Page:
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Rezo Pouce, hitch-hiking to improve rural mobility

Rezo Pouce is a solution to tackle mobility issues in rural areas. It offers a free, environmentally-friendly and user-friendly mode of transport, by promoting the practice of hitchhiking, in an organised and secure manner. Rezo Pouce was developed for local authorities that need to enrich their transport offer and intermodality with existing systems in rural areas.

1.      What is Rezo Pouce?

Rezo Pouce is a mobility scheme adapted to short car rides and daily journeys in French rural and peri-urban areas. The platform was developed in partnership between a municipality, the Transdev Group, a major player in the global transport industry and the Macif Foundation, a non-profit organization dedicated to social innovation. It is now managed by a social enterprise. This French social enterprise has revisited the concept of hitch-hiking by creating a website and an app which locate the nearest registered “hitch spots”. The idea originally sparked from the closure of a train line, when daily users needed to find a solution to reach the next nearest train station.

Users can get a free ride to and from their chosen destinations. The expenditure of the system (staff costs and web development mainly) is covered by the registering municipalities, with the support of LEADER in some areas. Indeed, municipalities pay a membership fee to access the Rezo Pouce services including the website, their methodology and communication services. Rezo Pouce and the municipality then work together to identify hitch-hiking stops and write up a “mobility card” for the municipality (including complementary taxi, bus and train services). The municipality is then in charge of the maintenance of the Rezo Pouce infrastructure. This business model works but required the involvement of the municipality for the maintenance of the infrastructure.

2.      How to use Rezo Pouce?

Users (over 16) register with the municipality engaged in the scheme or on the website and sign the Rezo Pouce Charter to signify their agreement with the community’s values (trust, conviviality, efficiency, eco-responsibility). Drivers and passengers carry a sticker on the windscreen and have a badge. They meet at pre-defined hitch spots to share short trips between key locations. Users either do the traditional way (just go and wait at the hitch stops) or book a ride via the app.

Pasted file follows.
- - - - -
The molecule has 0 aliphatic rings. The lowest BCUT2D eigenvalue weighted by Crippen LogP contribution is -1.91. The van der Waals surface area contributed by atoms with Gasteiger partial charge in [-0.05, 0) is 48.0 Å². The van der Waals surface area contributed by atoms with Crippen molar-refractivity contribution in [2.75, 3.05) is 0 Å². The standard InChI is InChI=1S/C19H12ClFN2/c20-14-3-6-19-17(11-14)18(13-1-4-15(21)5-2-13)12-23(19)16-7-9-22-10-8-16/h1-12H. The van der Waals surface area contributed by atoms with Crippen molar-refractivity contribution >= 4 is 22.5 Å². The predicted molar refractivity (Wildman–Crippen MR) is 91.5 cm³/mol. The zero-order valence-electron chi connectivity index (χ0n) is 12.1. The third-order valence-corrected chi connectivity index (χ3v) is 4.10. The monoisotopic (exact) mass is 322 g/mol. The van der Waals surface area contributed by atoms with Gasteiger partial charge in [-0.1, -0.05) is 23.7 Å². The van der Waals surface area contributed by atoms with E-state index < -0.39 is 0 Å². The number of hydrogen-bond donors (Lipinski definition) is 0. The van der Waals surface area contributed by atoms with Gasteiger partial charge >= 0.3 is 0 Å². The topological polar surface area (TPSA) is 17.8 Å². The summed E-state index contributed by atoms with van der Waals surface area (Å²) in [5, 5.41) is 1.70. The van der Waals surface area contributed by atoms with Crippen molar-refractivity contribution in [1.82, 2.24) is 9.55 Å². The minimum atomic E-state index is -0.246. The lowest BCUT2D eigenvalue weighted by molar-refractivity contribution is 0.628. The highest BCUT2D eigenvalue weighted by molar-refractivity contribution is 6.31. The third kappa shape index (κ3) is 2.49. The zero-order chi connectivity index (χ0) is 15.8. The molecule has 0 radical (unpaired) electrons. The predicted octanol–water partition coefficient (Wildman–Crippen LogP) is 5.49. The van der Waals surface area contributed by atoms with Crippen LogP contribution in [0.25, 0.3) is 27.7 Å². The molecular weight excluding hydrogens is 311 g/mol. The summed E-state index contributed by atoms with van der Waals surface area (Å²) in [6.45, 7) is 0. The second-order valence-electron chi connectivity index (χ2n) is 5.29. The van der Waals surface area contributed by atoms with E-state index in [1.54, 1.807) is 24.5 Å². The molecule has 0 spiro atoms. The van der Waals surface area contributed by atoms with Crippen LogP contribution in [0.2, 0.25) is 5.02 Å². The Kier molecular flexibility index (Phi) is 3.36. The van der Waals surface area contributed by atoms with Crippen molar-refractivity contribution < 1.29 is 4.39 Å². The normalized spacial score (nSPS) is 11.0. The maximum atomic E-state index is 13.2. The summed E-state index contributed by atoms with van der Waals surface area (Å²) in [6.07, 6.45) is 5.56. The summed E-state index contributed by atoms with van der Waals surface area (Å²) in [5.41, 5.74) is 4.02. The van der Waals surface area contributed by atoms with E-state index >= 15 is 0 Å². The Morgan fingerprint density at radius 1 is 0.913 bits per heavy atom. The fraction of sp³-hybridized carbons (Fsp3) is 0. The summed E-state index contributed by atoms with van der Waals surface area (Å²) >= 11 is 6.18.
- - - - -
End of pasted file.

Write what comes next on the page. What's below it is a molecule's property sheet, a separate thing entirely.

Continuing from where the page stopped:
The whole system is mainly based on trust but as a security measure, users must provide a copy of their ID card when registering on the website or in their townhall. This allows Rezo Pouce to identify any driver or passenger. Users are also given the option to send the licence plate number to Rezo Pouce if they are worried or activate their GPS device on their phones so Rezo Pouce can localise them. Trust being really at the heart of the system, this measure has just been used once.

The website is designed for users to easily find a hitchhiking spot, either using an interactive map (see left image hereafter) or by downloading the specific map of one municipality (see right image). For the moment, the app is mainly used in peri-urban areas; users in rural areas still prefer using the traditional way.

3.      How successful is Rezo Pouce?

A few results…

  • Record waiting time is 32 seconds
  • 9 times out of 10, users wait less than 10 minutes before being picked up
  • Activity has grown by 300% throughout the last two years all over rural France. More than 1 500 municipalities have enrolled.
  • Every week, a hundred users register on Rezo Pouce
  • 75% of the trips are below 10 km and young adults with no driving license are the main beneficiaries

The aim of Rezo Pouce is truly to revisit hitch-hiking and educate people to use that mobility solution once again in a trustful and friendly atmosphere. The key element for replicability is the involvement of local authorities to communicate with their inhabitants, to identify the key hitch-hiking spots, but also to communicate with other mobility providers and develop multi-modality. There is no real competition with other service providers as they do not target the same audience.

To further extend RezoPouce, the small organisation is facing some difficulties to apply for financial support, not because of the lack of funding streams but because of the lack of staff time and difficulty of access to funding which require a strong expertise which a small organisation cannot always have.

For more suggestions on how to improve sustainable mobility in mountain areas, discover the Good Practices of the Move On Green project.

Visit their website here: https://www.rezopouce.fr/ (in French)

4 June 2018

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